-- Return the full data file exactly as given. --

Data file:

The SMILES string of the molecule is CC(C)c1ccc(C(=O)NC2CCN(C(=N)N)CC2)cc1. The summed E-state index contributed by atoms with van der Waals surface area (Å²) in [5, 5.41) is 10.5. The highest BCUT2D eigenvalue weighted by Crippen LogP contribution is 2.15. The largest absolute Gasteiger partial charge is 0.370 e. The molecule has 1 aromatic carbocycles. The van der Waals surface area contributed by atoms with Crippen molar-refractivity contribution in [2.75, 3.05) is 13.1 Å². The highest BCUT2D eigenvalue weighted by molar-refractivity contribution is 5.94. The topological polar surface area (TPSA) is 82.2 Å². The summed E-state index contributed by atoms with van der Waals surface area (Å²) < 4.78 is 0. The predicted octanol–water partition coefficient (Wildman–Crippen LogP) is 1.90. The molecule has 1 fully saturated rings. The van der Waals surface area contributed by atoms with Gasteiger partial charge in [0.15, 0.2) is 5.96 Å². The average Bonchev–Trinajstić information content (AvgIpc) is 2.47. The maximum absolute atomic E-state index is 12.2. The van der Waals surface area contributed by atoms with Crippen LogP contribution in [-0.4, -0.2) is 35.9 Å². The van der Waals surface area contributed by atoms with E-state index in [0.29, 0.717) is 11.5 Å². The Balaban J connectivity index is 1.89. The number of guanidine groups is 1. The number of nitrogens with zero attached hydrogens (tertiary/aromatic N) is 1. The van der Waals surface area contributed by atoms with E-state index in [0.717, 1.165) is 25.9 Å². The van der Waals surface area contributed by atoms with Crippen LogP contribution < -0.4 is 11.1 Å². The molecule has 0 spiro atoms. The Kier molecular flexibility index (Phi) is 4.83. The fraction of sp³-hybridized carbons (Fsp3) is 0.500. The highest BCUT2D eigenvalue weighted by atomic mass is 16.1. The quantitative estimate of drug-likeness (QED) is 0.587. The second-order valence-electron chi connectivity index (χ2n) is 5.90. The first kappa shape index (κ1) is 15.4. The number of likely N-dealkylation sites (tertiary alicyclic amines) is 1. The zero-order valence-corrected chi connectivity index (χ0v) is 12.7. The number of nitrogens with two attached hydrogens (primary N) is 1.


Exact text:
The SMILES string of the molecule is CC(C)c1ccc(C(=O)NC2CCN(C(=N)N)CC2)cc1. The summed E-state index contributed by atoms with van der Waals surface area (Å²) in [5, 5.41) is 10.5. The highest BCUT2D eigenvalue weighted by Crippen LogP contribution is 2.15. The largest absolute Gasteiger partial charge is 0.370 e. The molecule has 1 aromatic carbocycles. The van der Waals surface area contributed by atoms with Crippen molar-refractivity contribution in [2.75, 3.05) is 13.1 Å². The highest BCUT2D eigenvalue weighted by molar-refractivity contribution is 5.94. The topological polar surface area (TPSA) is 82.2 Å². The summed E-state index contributed by atoms with van der Waals surface area (Å²) < 4.78 is 0. The predicted octanol–water partition coefficient (Wildman–Crippen LogP) is 1.90. The molecule has 1 fully saturated rings. The van der Waals surface area contributed by atoms with Gasteiger partial charge in [0.15, 0.2) is 5.96 Å². The average Bonchev–Trinajstić information content (AvgIpc) is 2.47. The maximum absolute atomic E-state index is 12.2. The van der Waals surface area contributed by atoms with Crippen LogP contribution in [-0.4, -0.2) is 35.9 Å². The van der Waals surface area contributed by atoms with E-state index in [0.29, 0.717) is 11.5 Å². The Balaban J connectivity index is 1.89. The number of guanidine groups is 1. The number of nitrogens with zero attached hydrogens (tertiary/aromatic N) is 1. The van der Waals surface area contributed by atoms with E-state index in [0.717, 1.165) is 25.9 Å². The van der Waals surface area contributed by atoms with Crippen LogP contribution < -0.4 is 11.1 Å². The molecule has 0 spiro atoms. The Kier molecular flexibility index (Phi) is 4.83. The fraction of sp³-hybridized carbons (Fsp3) is 0.500. The highest BCUT2D eigenvalue weighted by atomic mass is 16.1. The quantitative estimate of drug-likeness (QED) is 0.587. The second-order valence-electron chi connectivity index (χ2n) is 5.90. The first kappa shape index (κ1) is 15.4. The number of likely N-dealkylation sites (tertiary alicyclic amines) is 1. The zero-order valence-corrected chi connectivity index (χ0v) is 12.7. The number of nitrogens with two attached hydrogens (primary N) is 1.